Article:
Session Time: 2:15pm-3:45pm
Presentation Time: 3:03pm-3:15pm
Location: Room 117
Intestinal transplant (ITx) recipients harbor risk factors implicated in surgical site infections (SSI): multiple prior abdominal surgeries, complex operative course, grafts with significant microbial load, ostomy, and immunosuppression. The patterns of SSI in ITx have not yet been characterized. As a preliminary step of a strategy to reduce its incidence, we analyzed SSI rates and distribution in our series of ITx recipients.
The records of 187 consecutive ITx patients (107 males, 80 females, 22 infants, 59 children ages 1-5 y, and 66 others, ages 6-66 y) transplanted for intestinal failure at our center between 2004 and 2014 were reviewed. Grafts were 105 small intestine (including colon in 47), 49 liver-intestine, and 33 multivisceral/ modified multivisceral. 144 patients (77%) had primary closure of the abdomen at the time of transplant (no mesh). Immunosuppression consisted of induction (depleting or non-depleting antibodies) and maintenance therapy with tacrolimus, sirolimus, and steroids. Infection prophylaxis consisted of peri-operative broad-spectrum antibacterials, antifungals and antivirals. SSI within the first 30 post-operative days was classified into superficial, deep, and organ-space (CDC guidelines).
Overall, 74/187 recipients (40%) developed 4 (5%) superficial, 11 (15%) deep, and 59 (80%) organ space SSI with no significant gender (male 35%, female 45% p=0.27) or age differences (infants 27%, children age 1-5y 33%, others 44%; p=0.1). The majority of SSI (47%) grew mixed cultures, followed by Enterococcus spp.(17%) and Staph-Strept spp. (9%). 64% of multivisceral recipients had SSI compared to 34% of other grafts (p=0.0008). The inclusion of the colon did not increase the incidence of SSI (34% vs. 34%). SSI occurred in 57% of patients with mesh closure or delayed abdominal closure compared to 34% of primary closure (p=0.003).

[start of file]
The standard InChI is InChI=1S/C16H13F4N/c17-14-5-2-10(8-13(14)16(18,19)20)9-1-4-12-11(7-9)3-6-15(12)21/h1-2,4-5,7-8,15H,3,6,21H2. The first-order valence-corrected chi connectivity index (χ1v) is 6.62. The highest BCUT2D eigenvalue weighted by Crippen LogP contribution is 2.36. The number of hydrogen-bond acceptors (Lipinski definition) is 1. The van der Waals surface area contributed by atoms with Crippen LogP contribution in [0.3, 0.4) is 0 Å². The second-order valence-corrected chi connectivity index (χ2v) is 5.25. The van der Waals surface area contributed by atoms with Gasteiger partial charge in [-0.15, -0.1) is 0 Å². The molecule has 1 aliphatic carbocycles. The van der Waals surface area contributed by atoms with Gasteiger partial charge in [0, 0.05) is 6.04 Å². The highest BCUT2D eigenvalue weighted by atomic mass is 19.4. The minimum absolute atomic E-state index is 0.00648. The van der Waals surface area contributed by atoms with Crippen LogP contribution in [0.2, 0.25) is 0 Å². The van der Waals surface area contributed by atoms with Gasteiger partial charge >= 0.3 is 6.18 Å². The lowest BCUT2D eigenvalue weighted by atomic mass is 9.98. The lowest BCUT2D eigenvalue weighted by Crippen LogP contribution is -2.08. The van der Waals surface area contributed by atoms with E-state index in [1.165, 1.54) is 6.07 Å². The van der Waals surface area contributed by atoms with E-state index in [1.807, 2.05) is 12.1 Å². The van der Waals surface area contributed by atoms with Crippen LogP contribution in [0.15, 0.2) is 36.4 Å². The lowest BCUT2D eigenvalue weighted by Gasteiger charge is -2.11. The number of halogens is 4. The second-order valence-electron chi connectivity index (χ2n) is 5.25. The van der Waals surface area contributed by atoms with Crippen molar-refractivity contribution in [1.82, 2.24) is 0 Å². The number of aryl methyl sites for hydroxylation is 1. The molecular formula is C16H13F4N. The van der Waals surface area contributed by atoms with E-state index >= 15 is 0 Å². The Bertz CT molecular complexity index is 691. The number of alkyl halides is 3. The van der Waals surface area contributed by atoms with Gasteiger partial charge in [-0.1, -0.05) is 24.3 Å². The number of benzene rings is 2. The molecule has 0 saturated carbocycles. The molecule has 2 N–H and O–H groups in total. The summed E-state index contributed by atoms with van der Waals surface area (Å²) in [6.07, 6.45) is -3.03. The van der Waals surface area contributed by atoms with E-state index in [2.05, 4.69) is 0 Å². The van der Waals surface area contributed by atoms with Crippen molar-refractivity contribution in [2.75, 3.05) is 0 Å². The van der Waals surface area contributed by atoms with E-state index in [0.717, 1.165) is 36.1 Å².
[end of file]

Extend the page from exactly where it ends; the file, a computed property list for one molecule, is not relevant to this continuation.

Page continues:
Polymicrobial SSI occurred in 40% of ITx in our series, mostly as organ space infection. Recipients of multivisceral grafts and patients with mesh or delayed abdominal closure were significantly more prone to SSI compared to others. In line with our previous study, the inclusion of the colon in the graft did not increase the frequency of SSI. Future studies and treatment strategies are needed for an effective prevention of SSI after ITx.
To cite this abstract in AMA style:Etesami K, Girlanda R, Steele J, Kwon Y, Hawksworth J, Desai C, Island E, Matsumoto C, Fishbein T. Surgical Site Infections After Intestinal and Multivisceral Transplantation [abstract]. Am J Transplant. 2015; 15 (suppl 3). https://atcmeetingabstracts.com/abstract/surgical-site-infections-after-intestinal-and-multivisceral-transplantation/. Accessed April 19, 2019.
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